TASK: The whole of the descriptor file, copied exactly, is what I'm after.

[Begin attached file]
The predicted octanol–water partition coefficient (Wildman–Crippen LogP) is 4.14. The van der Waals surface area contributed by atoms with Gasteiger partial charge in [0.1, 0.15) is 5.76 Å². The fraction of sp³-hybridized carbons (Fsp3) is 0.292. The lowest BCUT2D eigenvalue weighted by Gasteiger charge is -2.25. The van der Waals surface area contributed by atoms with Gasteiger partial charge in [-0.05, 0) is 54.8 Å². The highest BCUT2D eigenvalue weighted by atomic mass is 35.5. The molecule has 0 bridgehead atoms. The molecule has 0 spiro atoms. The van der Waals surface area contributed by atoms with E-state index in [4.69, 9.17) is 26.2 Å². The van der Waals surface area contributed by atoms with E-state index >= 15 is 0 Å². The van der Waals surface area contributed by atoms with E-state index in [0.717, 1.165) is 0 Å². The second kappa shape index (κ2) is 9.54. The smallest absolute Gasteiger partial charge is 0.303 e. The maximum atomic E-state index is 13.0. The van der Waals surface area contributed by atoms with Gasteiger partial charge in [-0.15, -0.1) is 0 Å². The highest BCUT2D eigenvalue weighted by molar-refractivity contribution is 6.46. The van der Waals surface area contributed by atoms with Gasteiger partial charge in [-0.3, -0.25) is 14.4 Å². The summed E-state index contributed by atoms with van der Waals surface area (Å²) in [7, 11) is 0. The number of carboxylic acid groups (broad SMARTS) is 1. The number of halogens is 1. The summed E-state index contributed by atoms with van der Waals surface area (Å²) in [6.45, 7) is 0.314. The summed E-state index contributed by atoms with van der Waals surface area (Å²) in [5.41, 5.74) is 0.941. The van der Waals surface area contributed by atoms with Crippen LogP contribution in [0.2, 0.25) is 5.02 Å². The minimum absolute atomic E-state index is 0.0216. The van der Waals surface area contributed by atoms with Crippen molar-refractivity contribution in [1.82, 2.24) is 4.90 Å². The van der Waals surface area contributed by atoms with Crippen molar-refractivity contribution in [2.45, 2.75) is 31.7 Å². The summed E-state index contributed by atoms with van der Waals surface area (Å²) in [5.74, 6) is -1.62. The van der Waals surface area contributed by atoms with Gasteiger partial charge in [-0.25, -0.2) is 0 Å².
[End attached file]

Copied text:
The predicted octanol–water partition coefficient (Wildman–Crippen LogP) is 4.14. The van der Waals surface area contributed by atoms with Gasteiger partial charge in [0.1, 0.15) is 5.76 Å². The fraction of sp³-hybridized carbons (Fsp3) is 0.292. The lowest BCUT2D eigenvalue weighted by Gasteiger charge is -2.25. The van der Waals surface area contributed by atoms with Gasteiger partial charge in [-0.05, 0) is 54.8 Å². The highest BCUT2D eigenvalue weighted by atomic mass is 35.5. The molecule has 0 bridgehead atoms. The molecule has 0 spiro atoms. The van der Waals surface area contributed by atoms with E-state index in [4.69, 9.17) is 26.2 Å². The van der Waals surface area contributed by atoms with E-state index >= 15 is 0 Å². The van der Waals surface area contributed by atoms with E-state index in [0.717, 1.165) is 0 Å². The second kappa shape index (κ2) is 9.54. The smallest absolute Gasteiger partial charge is 0.303 e. The maximum atomic E-state index is 13.0. The van der Waals surface area contributed by atoms with Gasteiger partial charge in [-0.15, -0.1) is 0 Å². The highest BCUT2D eigenvalue weighted by molar-refractivity contribution is 6.46. The van der Waals surface area contributed by atoms with Gasteiger partial charge in [-0.3, -0.25) is 14.4 Å². The summed E-state index contributed by atoms with van der Waals surface area (Å²) in [7, 11) is 0. The number of carboxylic acid groups (broad SMARTS) is 1. The number of halogens is 1. The summed E-state index contributed by atoms with van der Waals surface area (Å²) in [6.45, 7) is 0.314. The summed E-state index contributed by atoms with van der Waals surface area (Å²) in [5.41, 5.74) is 0.941. The van der Waals surface area contributed by atoms with Crippen LogP contribution in [0.2, 0.25) is 5.02 Å². The minimum absolute atomic E-state index is 0.0216. The van der Waals surface area contributed by atoms with Crippen molar-refractivity contribution in [1.82, 2.24) is 4.90 Å². The van der Waals surface area contributed by atoms with Crippen molar-refractivity contribution in [2.45, 2.75) is 31.7 Å². The summed E-state index contributed by atoms with van der Waals surface area (Å²) in [5.74, 6) is -1.62. The van der Waals surface area contributed by atoms with Gasteiger partial charge in [-0.25, -0.2) is 0 Å².